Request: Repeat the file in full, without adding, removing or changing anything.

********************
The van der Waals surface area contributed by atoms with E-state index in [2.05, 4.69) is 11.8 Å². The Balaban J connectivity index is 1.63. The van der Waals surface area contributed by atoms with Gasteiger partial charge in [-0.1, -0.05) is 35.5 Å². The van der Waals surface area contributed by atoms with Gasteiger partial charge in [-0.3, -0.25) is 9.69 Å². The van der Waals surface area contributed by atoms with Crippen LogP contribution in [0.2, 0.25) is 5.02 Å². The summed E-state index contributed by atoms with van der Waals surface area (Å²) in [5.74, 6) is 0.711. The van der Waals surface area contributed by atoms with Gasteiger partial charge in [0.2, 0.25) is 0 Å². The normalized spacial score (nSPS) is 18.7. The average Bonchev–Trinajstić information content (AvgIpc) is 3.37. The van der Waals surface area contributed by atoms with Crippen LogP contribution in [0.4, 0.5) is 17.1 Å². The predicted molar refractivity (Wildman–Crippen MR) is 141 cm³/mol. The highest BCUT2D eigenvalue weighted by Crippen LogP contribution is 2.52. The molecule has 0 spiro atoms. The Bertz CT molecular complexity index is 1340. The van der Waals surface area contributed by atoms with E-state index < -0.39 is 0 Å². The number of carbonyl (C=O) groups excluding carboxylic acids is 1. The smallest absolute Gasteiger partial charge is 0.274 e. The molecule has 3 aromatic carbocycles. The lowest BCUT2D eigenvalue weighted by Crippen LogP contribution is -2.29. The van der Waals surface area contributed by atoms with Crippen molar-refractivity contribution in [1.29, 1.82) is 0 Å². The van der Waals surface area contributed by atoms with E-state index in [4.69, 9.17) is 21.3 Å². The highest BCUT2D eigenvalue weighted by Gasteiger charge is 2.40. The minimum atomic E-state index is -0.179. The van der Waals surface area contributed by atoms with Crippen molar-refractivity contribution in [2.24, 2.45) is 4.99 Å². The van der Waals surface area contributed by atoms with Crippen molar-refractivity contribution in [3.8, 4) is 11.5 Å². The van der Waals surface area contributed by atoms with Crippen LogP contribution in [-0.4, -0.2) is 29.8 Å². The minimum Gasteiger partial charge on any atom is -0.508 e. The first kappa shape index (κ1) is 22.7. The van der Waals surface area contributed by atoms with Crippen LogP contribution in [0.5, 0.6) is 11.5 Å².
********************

The van der Waals surface area contributed by atoms with E-state index in [2.05, 4.69) is 11.8 Å². The Balaban J connectivity index is 1.63. The van der Waals surface area contributed by atoms with Gasteiger partial charge in [-0.1, -0.05) is 35.5 Å². The van der Waals surface area contributed by atoms with Gasteiger partial charge in [-0.3, -0.25) is 9.69 Å². The van der Waals surface area contributed by atoms with Crippen LogP contribution in [0.2, 0.25) is 5.02 Å². The summed E-state index contributed by atoms with van der Waals surface area (Å²) in [5.74, 6) is 0.711. The van der Waals surface area contributed by atoms with Gasteiger partial charge in [0.2, 0.25) is 0 Å². The normalized spacial score (nSPS) is 18.7. The average Bonchev–Trinajstić information content (AvgIpc) is 3.37. The van der Waals surface area contributed by atoms with Crippen LogP contribution in [0.4, 0.5) is 17.1 Å². The predicted molar refractivity (Wildman–Crippen MR) is 141 cm³/mol. The highest BCUT2D eigenvalue weighted by Crippen LogP contribution is 2.52. The molecule has 0 spiro atoms. The Bertz CT molecular complexity index is 1340. The van der Waals surface area contributed by atoms with E-state index < -0.39 is 0 Å². The number of carbonyl (C=O) groups excluding carboxylic acids is 1. The smallest absolute Gasteiger partial charge is 0.274 e. The molecule has 3 aromatic carbocycles. The lowest BCUT2D eigenvalue weighted by Crippen LogP contribution is -2.29. The van der Waals surface area contributed by atoms with Crippen molar-refractivity contribution in [1.29, 1.82) is 0 Å². The van der Waals surface area contributed by atoms with E-state index in [4.69, 9.17) is 21.3 Å². The highest BCUT2D eigenvalue weighted by Gasteiger charge is 2.40. The minimum atomic E-state index is -0.179. The van der Waals surface area contributed by atoms with Crippen molar-refractivity contribution in [2.24, 2.45) is 4.99 Å². The van der Waals surface area contributed by atoms with Crippen molar-refractivity contribution in [3.8, 4) is 11.5 Å². The van der Waals surface area contributed by atoms with Crippen LogP contribution in [-0.4, -0.2) is 29.8 Å². The minimum Gasteiger partial charge on any atom is -0.508 e. The first kappa shape index (κ1) is 22.7. The van der Waals surface area contributed by atoms with Crippen LogP contribution in [0.5, 0.6) is 11.5 Å².